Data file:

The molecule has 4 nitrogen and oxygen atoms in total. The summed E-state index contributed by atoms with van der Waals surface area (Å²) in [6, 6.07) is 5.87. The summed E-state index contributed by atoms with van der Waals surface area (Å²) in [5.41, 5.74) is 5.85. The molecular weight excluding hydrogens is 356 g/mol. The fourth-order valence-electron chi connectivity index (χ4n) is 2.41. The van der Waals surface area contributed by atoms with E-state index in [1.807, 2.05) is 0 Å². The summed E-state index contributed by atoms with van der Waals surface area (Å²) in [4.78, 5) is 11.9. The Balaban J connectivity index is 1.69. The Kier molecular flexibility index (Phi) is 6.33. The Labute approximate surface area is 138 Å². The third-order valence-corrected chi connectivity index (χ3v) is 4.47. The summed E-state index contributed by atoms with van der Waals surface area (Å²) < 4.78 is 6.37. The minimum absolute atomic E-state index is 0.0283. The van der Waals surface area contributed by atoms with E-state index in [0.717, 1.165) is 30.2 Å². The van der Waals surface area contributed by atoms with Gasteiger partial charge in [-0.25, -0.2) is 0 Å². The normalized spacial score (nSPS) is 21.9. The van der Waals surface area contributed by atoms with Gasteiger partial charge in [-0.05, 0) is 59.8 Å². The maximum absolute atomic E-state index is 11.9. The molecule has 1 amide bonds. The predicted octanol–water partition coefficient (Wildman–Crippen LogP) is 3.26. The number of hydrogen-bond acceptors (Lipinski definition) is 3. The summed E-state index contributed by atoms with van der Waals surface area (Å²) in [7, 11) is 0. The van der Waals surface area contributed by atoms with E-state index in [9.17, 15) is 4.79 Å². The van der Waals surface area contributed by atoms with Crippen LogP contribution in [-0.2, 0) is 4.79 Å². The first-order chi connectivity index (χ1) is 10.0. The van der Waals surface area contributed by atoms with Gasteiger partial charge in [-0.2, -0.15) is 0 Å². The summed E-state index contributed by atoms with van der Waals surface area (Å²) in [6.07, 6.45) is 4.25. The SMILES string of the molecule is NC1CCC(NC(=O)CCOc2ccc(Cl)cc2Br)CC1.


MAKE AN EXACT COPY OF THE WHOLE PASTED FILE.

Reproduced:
The molecule has 4 nitrogen and oxygen atoms in total. The summed E-state index contributed by atoms with van der Waals surface area (Å²) in [6, 6.07) is 5.87. The summed E-state index contributed by atoms with van der Waals surface area (Å²) in [5.41, 5.74) is 5.85. The molecular weight excluding hydrogens is 356 g/mol. The fourth-order valence-electron chi connectivity index (χ4n) is 2.41. The van der Waals surface area contributed by atoms with E-state index in [1.807, 2.05) is 0 Å². The summed E-state index contributed by atoms with van der Waals surface area (Å²) in [4.78, 5) is 11.9. The Balaban J connectivity index is 1.69. The Kier molecular flexibility index (Phi) is 6.33. The Labute approximate surface area is 138 Å². The third-order valence-corrected chi connectivity index (χ3v) is 4.47. The summed E-state index contributed by atoms with van der Waals surface area (Å²) < 4.78 is 6.37. The minimum absolute atomic E-state index is 0.0283. The van der Waals surface area contributed by atoms with E-state index in [0.717, 1.165) is 30.2 Å². The van der Waals surface area contributed by atoms with Gasteiger partial charge in [-0.25, -0.2) is 0 Å². The normalized spacial score (nSPS) is 21.9. The van der Waals surface area contributed by atoms with Gasteiger partial charge in [-0.05, 0) is 59.8 Å². The maximum absolute atomic E-state index is 11.9. The molecule has 1 amide bonds. The predicted octanol–water partition coefficient (Wildman–Crippen LogP) is 3.26. The number of hydrogen-bond acceptors (Lipinski definition) is 3. The summed E-state index contributed by atoms with van der Waals surface area (Å²) in [7, 11) is 0. The van der Waals surface area contributed by atoms with E-state index in [9.17, 15) is 4.79 Å². The van der Waals surface area contributed by atoms with Crippen LogP contribution in [-0.2, 0) is 4.79 Å². The first-order chi connectivity index (χ1) is 10.0. The van der Waals surface area contributed by atoms with Gasteiger partial charge in [-0.2, -0.15) is 0 Å². The summed E-state index contributed by atoms with van der Waals surface area (Å²) in [6.07, 6.45) is 4.25. The SMILES string of the molecule is NC1CCC(NC(=O)CCOc2ccc(Cl)cc2Br)CC1.